3 Ways with Plum Butter/ 'Silvoița'

We are big fans of this product and want to give you just a little inspiration of ways you might use it at home with your everyday meals. Although plum butter contains simply only 1 ingredient, it requires a lot of love & dedication in the making - taking a whole day and a night to prepare...

A traditional Romanian plum preserve made from wild, organic, Transylvanian plums. Silvoita is a type of plum butter originating in the Transylvania region. 100% natural & completely free from additives. It's a jam like product made from very ripe plums but without any added sugar, with a deeply, intense, plummy flavour and a silky fudge like texture.

Traditionally made in a cauldron like plan over a wood fire, the plums are cooked in the Autumn on a low heat for many hours until a thick, dark, concentrated paste is produced. The cauldron must be stirred non-stop as the plums are not allowed to catch on the bottom. Traditionally housewives used to take shifts in guarding and mixing the plum magic.

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1.  Fresh sourdough, plum butter & feta ‘telemea’

This dish just shouts out brunch! The saltiness or the soft white feta or telemea balances perfectly with the deep charred pluminess from the plum butter. We added some poppy seeds and a little dried marigold leaf for garnish, but this is entirely optional.
We used a freshly baked sourdough, but any type of bread or toast would be fine to play around with.
Telemea is an authentic Romanian soft, white, salty cheese traditionally made from sheep’s milk very similar in style to a feta cheese.

2.  Soft polenta, sausage, plum butter, toasted caraway & aged sheeps cheese ‘brânză de burduf’

Polenta/ ‘mamaligă is a cornmeal porridge that forms a staple part of the Romanian cuisine. It pairs perfectly with ‘Brânză de Burduf’, which is a traditional, soft kneaded sheeps cheese aged in pine bark. Made with pride by the shepherds in the mountains of Transylvania, in particular Sibiu County, for hundreds of years. It requires great skill and time to perfect and is one of the oldest Romanian specialities, with only a few still produce it according to traditional recipes and methods. Replace it with any sheeps cheese to recreate this dish.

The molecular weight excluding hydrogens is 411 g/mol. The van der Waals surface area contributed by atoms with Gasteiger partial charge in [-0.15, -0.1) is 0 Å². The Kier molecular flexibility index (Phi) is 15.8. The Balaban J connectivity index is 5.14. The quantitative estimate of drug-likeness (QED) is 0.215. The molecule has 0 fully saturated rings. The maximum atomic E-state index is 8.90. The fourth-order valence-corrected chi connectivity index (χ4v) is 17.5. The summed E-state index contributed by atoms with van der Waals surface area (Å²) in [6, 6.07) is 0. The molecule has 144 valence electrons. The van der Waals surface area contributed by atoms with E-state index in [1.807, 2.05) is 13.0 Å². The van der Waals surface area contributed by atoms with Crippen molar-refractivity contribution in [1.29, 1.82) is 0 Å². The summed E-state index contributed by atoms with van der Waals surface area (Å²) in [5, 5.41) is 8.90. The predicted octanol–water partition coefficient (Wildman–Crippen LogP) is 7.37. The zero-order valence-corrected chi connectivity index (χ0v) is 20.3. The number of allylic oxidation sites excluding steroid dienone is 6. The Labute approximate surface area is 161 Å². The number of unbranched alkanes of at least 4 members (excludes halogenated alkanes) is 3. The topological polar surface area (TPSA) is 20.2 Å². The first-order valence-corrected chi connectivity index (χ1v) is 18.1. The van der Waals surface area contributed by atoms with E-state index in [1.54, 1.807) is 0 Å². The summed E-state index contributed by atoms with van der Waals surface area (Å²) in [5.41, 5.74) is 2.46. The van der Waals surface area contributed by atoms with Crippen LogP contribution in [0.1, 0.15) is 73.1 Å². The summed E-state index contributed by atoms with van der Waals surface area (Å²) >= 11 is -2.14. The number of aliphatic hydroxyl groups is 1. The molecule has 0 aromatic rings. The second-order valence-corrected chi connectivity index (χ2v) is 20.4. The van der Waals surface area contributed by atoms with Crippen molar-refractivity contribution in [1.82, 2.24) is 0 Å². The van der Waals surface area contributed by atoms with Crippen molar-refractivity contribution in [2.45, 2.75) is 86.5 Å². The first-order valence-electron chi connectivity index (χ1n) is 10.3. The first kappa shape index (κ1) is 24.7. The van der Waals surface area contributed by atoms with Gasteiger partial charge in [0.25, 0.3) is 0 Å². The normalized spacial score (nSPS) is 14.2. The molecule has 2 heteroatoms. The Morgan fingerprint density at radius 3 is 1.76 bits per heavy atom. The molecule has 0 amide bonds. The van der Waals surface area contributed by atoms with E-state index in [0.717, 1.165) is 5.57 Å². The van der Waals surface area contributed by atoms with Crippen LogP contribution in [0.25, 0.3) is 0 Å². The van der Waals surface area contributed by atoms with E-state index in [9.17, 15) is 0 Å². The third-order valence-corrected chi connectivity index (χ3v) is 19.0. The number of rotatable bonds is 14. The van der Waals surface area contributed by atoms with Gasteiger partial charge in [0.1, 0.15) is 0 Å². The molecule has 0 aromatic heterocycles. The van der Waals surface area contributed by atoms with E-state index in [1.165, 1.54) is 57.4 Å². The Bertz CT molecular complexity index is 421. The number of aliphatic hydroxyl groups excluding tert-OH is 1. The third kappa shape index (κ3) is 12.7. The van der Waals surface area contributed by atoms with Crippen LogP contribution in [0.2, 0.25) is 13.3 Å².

These two ingredients topped with a grilled, meaty sausage a dollop of plum butter and some toasted caraway will provide you with the perfect lunch or supper.

3.  Plum Butter Crescent Cookies 'Cornulețe' with toasted coconut & white chocolate

Our take on Romanian ‘Cornulețe’... A crescent shaped cookie made from a pastry with sour cream, rolled and filled with either jam, nuts, chocolate or Turkish delight. Ours are filled with wild plum butter/ Silvoița, toasted coconut and grated white chocolate.



160g plain flour

1/4 tsp salt

1/4 tsp baking powder

grated zest of 1 small lemon

125g unsalted butter (fridge cold) - cut into cubes

100g sour cream (fridge cold)


1/2 jar plum butter

50g desiccated coconut - toasted

50g white chocolate - grated


1 egg & demerara sugar


  1. To make the pastry, add flour, salt, baking powder & lemon zest to food processor & blitz briefly to combine.
  2. Add butter cubes & blitz for few more seconds, until mixture has the texture of breadcrumbs. Add the sour cream & process until the dough just comes together in a ball (be careful not to over process.)
  3. Tip the dough onto a lightly floured surface & knead for a few seconds to bring it together. Dive the pastry into two, flatten into discs & wrap each half loosely in cling film. Refrigerate for at least one hour.
  4. Preheat the oven to 200C/ 180C Fan/ Gas Mark 6. Line two baking trays with baking paper & set aside.
  5. Combine your grated white chocolate with your toasted coconut and set aside.
  6. Take one piece of the dough from the fridge and roll out on a lightly floured surface to form a circle around 24cm. Light place a large dinner plate and cut around with a knife to get your circle shape of pastry.
  7. Ue a small spatular  or the back of a spoon to spread 2-3 tbsp of plum butter evenly over the surface, leaving a 1cm gap around the edge. Sprinkle over half of the coconut/ chocolate mix.
  8. Using a sharp knife or a pizza wheel if you have one, cut the dough into 12 equal triangles. The best way is to cut into quarters and then each quarter into 3.
  9. One at a time roll each wedge, quite tightly, starting from the outside and rolling in to the point of the triangle - so that the filling is enclosed. Place them on the lined trays, seam side down, spaced around 3cm apart.
  10. Repeat the rolling process with the remaining disc of pastry and filling ingredients. Chill on the trays in the fridge for 30 minutes before baking.
  11. When ready to bake, lightly brush the tops of the cornulețe with egg wash & spring with demerara sugar. Bake for 20-25 minutes, rotating the trays half way through. (Don’t worry if some of the filling oozes out, this will add a caramelised taste to the edges of the cookies.)
  12. Remove from the oven & allow to cool on the trays for 5 minutes before transferring to a wire rack to cool completely.

(NB. Cookie recipe adapted from Yotam Ottolenghi ‘SWEET’.)



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